I know what it’s like to suffer. I’ve broadcast for teams that were 20-plus games under .500. I’ve broadcast games where we’ve lost by 15 runs or 30 points and then had to sit in silence on a bus for four hours. I’ve also had to live in Virginia. Yeah, let that sink in.
My current cross to bear is a long-distance relationship. I met an exuberant, brilliant and stunning woman in my travels. I got to spend nearly every day with her for six months and then, in a flash, it was gone. She was back in her native Chicago and I was back where the magic happens in New Jersey.
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Sidenote: If you had to compile a list of the top five cities a baseball fan could want their significant other to be from, it has to be: New York, Chicago, Los Angeles, Boston and St. Louis. I like the three major cities with two teams and two historically crazed fan bases. Correct me if I’m wrong.
Since August, we’ve done the monthly trips to meet, but it can’t compare to the seemingly banal everyday activities that are really the most joyous. You drive yourself crazy just thinking about the fun times you took for granted, the fact you don’t see them every day and how you don’t get to talk to them all that much. You can tweet at them or check Facebook and reminisce, but nothing is like seeing their smile or hearing their voice. I guess you’re thinking, “Suck it up, crybaby. I want sports and man stuff to read about.”
But let me explain, my life’s little misery got me thinking that the MLB offseason is like a long-distance relationship. Seriously, it makes sense; think about it.
Every day from March to September, you get to spend nearly every day with your team. You go to work, rush home in excitement, make dinner and plop on the couch, then turn on the TV to see them. You laugh with the broadcasting team, cheer when they win and say how much you love them. The next day, they piss you off and you just walk away when they’re down seven runs after two innings. Of course, you check your phone to see if they did anything, but you have to stick to your guns. The next morning, you get up, watch SportsCenter and apologize for not being patient with them. You both know you love each other, but everyone butts heads. You go out with your buddies and invite your team onto the local bar’s TV. It’s best to split your attention evenly, but, really, your focus is on them. You’re hoping your friends like the team, too, because you know this is a special team. And you can tell how much you care for them. Plus, it’s always more fun — and much easier to deal with — than if your friends like your team.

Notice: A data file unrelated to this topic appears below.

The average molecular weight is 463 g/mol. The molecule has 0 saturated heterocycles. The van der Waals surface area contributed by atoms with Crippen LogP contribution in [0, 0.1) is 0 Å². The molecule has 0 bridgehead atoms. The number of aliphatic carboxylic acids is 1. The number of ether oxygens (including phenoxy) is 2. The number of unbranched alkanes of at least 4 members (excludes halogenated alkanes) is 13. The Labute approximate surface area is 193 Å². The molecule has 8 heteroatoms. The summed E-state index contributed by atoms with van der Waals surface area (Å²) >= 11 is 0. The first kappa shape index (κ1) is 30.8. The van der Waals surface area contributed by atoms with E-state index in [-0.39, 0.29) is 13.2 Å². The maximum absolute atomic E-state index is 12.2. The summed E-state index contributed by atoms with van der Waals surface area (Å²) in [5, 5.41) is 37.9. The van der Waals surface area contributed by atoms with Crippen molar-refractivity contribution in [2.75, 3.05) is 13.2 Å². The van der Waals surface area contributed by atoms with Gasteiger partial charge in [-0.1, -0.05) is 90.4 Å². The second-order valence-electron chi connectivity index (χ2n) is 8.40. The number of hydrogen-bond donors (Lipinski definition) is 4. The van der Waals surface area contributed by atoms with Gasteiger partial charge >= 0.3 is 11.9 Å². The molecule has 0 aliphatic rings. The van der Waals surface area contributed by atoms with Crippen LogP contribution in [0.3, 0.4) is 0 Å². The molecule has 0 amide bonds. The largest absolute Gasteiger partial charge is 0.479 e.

Sometimes there is PDA — not to be confused with PEDs — and you talk about how wonderful your team is, especially after a few beers. At times, you get upset thinking about the end of the season, but you try to not focus on it too much because it’s so far away. That is until you wake up one morning and it’s the pennant race.
You have one more month together and you’re praying you make the playoffs. You both know what it’s like to not make the playoffs, it stings. You try not to think of such a devastating thing, but it crosses your mind and stresses you out. Then you blink and World Series is over. You think, “This won’t be so bad; it’s just a few months.” Plus, you’ve got free agency, arbitration hearings and the winter meetings. Before you know it, it’s time for pitchers and catchers to report. But this is where you’re so very wrong.
Sure, the first week or two isn’t too bad. Your team didn’t win the World Series, so screw those other fans. Yeah, you can congratulate them, but who cares if they got a ring — unless you’re invited to the parade. If you get invited to the parade, then that’s a different story.
In the first few weeks of the offseason, you take this time to catch up with family and friends. You get to meet your friend’s teams. They seem cool, but you know they don’t compare to yours. It’s nice to see your friend care about this team because you were never really sure which team was their favorite. Although you are genuinely excited for your friend since his team is there and, in season, you can’t help but be a little jealous. You understand why your team is in the offseason, they need to rest, get things together and see their families too. That doesn’t change how much you wish they were in-season.
Now, it’s a few months deep and you got to see your team at the winter meetings, you love hearing news of what they’ve improved on and how next year is going to be amazing. Your team sends you videos on Twitter of what they’re up to or good times from last season. That helps you get through the days, but, really, you’re counting down until their scarcity disappears. Selfishly, you wish the days by as if you had Adam Sandler’s remote in his incredibly heartfelt film “Click.”
Finally, the time comes and they’re on their way here. And it feels like … well, I don’t know how to describe it. I’ve got a few months until my team comes back, I’m not even sure when pitchers and catchers report. I do know I’ll be able to see Yankee Stadium in December and that’s all I’m looking forward to at this moment. You should check back with me in a month or two and I’ll let you know what it’s like to have my team back in town.